This article on Paul Eaton's Chevy coupe was originally published in issue #17 of Street Machine's Hot Rod magazine, 2016
WHEN I spot a restored 1938 Chevy, I don’t exactly go running up to it to check it out, I mean, what’s there to see usually? A major case of: Paint it black and put it back is what you’re normally in for, but there was something different about Paul Eaton’s Chevy coupe, something that drew me in for a closer look. And the closer I got, the better it looked.
No doubt it was the raked stance that caught my attention initially, the pinstriped artillery wheels, stock hubcaps and wide whitewalls doing their best to distract me from the very obvious hot rod rubber rake. As I came in closer it started to become apparent how nicely detailed this car was. The olive green paint — a 1930s Harley Davidson colour it turns out — was flawless and the interior was a mixture of restored factory finishes with a little bit of hot rod tuck and roll thrown in for a splash of colour.
I managed to track down Paul and after a bit of a chat asked if he could pop the bonnet so I could check out the engine — assuming it would have some version of a small-block Chev V8. Nope, this old girl is still running six pots of power, although the old 216ci Stovebolt has been updated with a 235ci Blueflame out of a ’56 Chev.
“I got the car in 2002 through Just Cars magazine from New Zealand. It was a complete car that had been done up and it wasn’t a bad car, I drove it for years as it was, just as an original old car. It was a real good, reliable car,” says Paul.
The D-81 plates are from the small wheatbelt town of Dowerin where Paul’s family farm was located. It’s obviously a small town because someone came up to Paul at the ASRF Sandgroper Nats and said he recognised the plates as belonging to Paul’s dad! “They’re off my dad’s old farm ute,” says Paul
But being a hot rodder at heart, Paul wanted to get the car lower. He initially started messing around with the beam axle and springs, but couldn’t quite get it to sit right, so an HG Holden front-end went in: “I did all the front-end, motor and diff without pulling the body off, but I wasn’t real happy with it, it had a few oil leaks and it was still riding too high. I played around with it for a couple of years like that and then in the end I just decided to pull it off the road and start again.”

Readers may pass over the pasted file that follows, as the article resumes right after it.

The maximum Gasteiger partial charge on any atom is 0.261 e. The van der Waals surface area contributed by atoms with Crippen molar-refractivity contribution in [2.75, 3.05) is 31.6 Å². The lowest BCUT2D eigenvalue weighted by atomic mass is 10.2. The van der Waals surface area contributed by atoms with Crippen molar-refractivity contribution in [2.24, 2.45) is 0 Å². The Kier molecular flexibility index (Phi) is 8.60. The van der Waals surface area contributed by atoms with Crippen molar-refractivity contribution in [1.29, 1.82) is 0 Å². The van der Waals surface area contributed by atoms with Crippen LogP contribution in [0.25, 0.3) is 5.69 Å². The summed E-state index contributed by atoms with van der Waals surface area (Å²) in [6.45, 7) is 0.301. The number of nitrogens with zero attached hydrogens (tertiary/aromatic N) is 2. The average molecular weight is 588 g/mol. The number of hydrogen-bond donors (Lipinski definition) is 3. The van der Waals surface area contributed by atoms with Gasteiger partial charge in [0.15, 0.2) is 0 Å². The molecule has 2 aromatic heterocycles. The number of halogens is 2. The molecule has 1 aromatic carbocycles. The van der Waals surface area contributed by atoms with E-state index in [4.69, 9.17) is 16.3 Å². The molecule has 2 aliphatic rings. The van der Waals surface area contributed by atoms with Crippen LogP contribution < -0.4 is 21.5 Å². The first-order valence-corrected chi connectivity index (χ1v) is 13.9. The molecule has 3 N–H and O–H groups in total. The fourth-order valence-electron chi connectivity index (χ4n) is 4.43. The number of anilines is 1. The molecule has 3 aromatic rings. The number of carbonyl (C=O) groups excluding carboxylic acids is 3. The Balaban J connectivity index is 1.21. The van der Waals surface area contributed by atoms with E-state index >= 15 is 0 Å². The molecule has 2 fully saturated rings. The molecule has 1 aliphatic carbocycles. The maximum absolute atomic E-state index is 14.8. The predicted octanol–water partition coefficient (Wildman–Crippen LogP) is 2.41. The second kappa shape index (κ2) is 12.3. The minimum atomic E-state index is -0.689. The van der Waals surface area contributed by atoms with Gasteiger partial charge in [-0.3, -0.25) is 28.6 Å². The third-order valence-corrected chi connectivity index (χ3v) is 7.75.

Paul managed to find a Thickstun intake and rocker cover to suit the Blueflame six but had the side plate and air cleaner tops custom made to match. The Joe Hunt magneto hides an electronic distributor
That was early 2013 and the car was finished around Christmas 2015, so all up it was a three year project and Paul is real happy with how it turned out and how it drives now. The whole driveline has been updated, not just the engine, so there’s a Saginaw four-speed that’s been attached using a truck bellhousing and out back is everyone’s favourite diff, a Ford 9-inch. It’s starting to sound more and more like a hot rod and less like a restored car.
Glancing inside you could even be mistaken that this cars a perfectly restored stocker, but it’s not. While the dashboard has retained all of the original gauges, which includes a speedo and four accessory gauges for gas, temp, volts and oil pressure. To be safe, Paul has hidden a couple of Auto Meter gauges for temp and oil pressure in the glovebox and tucked away on the lower left side of the steering column is a small diameter tacho that has had the housing painted in the same satin finish as the steering column and ashtray face. It’s so subtle you have to look twice to even notice it.
Paul originally imported the car from NZ, so it was already RHD and had the US Fisher body, which is different enough from the Aussie made bodies that none of the parts interchange